Service Workers allow you to cache resources in the browser and serve them from the cache when the user is offline. It reduces the time it takes to load the resources in your application, hence, improving the network performance of your application.

  2. CDN Integration: A Content Delivery Network (CDN) is a network of servers distributed globally. You store your static assets on these servers, which get delivered to users based on location. You can cache static assets and serve them from edge locations using a CDN for faster global delivery.

    Next.js also provides built-in support for Vercel Edge Network. If you use Vercel for deployment, you automatically use the Vercel Edge Network as a CDN.

Bundle analysis

Bundle analysis is analyzing your application to identify opportunities to reduce its size. When you use a bundle analysis tool, you see what modules in your application bundle take up much space. You identify unnecessary files and then find ways to reduce the size of such files or delete unused ones. Some tools for analyzing the size of your Next.js application include next/bundle-analyzer, webpack-bundle-analyzer, and next-bundle-analyzer.

Dependency management

Managing the dependencies in your application is another way to improve the build performance of your application. By removing unused dependencies and optimizing the dependencies in your application, you can enhance its build performance. The following are some ways to maximize your application's dependencies:

  1. Remove unused dependencies: Using tools like depcheck in your application can help identify unused dependencies. You can then uninstall them, reducing your application's size and improving its build performance.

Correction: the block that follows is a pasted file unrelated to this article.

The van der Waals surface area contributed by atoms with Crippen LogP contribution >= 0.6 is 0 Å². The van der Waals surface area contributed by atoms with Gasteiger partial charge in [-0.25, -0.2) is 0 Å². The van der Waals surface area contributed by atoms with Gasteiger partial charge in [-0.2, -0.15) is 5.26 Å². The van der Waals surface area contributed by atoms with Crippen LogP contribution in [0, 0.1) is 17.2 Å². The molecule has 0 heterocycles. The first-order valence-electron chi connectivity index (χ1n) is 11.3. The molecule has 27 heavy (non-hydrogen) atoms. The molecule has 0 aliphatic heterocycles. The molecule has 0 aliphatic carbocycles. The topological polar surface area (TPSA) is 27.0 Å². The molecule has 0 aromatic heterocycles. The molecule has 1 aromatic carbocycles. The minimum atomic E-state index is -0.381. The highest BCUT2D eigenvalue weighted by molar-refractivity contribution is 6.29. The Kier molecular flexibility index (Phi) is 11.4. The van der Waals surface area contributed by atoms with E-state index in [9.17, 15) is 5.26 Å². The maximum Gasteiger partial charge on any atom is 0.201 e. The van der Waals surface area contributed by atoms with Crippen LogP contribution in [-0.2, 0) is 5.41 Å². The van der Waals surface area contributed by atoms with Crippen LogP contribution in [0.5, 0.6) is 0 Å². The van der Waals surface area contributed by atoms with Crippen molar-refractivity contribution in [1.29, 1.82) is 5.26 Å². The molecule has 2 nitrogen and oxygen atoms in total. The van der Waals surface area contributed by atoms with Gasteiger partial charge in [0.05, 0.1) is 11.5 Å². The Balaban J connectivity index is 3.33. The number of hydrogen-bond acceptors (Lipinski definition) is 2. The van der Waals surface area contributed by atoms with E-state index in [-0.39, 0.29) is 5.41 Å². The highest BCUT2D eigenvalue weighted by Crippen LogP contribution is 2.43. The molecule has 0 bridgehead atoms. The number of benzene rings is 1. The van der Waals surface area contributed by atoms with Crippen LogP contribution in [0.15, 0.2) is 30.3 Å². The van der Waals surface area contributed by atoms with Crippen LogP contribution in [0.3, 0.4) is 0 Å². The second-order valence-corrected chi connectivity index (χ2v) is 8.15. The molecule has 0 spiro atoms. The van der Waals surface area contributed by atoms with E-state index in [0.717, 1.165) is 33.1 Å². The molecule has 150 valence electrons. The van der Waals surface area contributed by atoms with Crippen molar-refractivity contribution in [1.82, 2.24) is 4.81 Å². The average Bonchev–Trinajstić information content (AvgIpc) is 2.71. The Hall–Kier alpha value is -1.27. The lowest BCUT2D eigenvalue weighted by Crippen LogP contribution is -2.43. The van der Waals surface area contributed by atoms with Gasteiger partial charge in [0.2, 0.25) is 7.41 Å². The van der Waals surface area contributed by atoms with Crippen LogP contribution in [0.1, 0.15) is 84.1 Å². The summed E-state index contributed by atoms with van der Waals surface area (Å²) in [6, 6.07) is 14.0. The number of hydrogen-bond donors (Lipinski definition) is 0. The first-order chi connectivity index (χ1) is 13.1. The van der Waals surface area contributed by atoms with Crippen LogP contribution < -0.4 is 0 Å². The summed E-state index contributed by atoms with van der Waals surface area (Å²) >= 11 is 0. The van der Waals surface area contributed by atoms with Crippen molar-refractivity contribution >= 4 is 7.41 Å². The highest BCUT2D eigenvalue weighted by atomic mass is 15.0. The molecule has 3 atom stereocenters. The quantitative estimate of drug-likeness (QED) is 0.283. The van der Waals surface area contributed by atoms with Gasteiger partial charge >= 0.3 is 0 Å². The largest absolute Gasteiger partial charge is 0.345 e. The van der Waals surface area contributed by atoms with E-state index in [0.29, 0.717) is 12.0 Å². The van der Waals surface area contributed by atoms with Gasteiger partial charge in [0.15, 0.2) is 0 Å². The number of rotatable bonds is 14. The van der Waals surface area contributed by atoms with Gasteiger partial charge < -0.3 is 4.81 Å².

2. Tree Shaking: Tree shaking is the process of removing unused or dead code from the final bundle of your application. Next.js has built-in support for tree shaking. You should use ES6 modules instead of CommonJS modules to take advantage of this. i.e., use import and export statements instead of require and module.exports statements.
  3. Specific Imports: You should import only the module parts you need when importing a module. It is handy for modules that have a lot of exports. For example, instead of importing the entire module like this:
js
import { Button, Card, Input } from "react-bootstrap";

You can import only the parts of the module that you need, like this:

js
import Button from "react-bootstrap/Button";
import Card from "react-bootstrap/Card";
import Input from "react-bootstrap/Input";

Excluding unnecessary folders or files from the build

Another way to optimize the build performance of your Next.js application is by excluding unnecessary folders or files from the build process. You can reduce the build time and improve overall performance by excluding specific directories or files not required for rendering your application.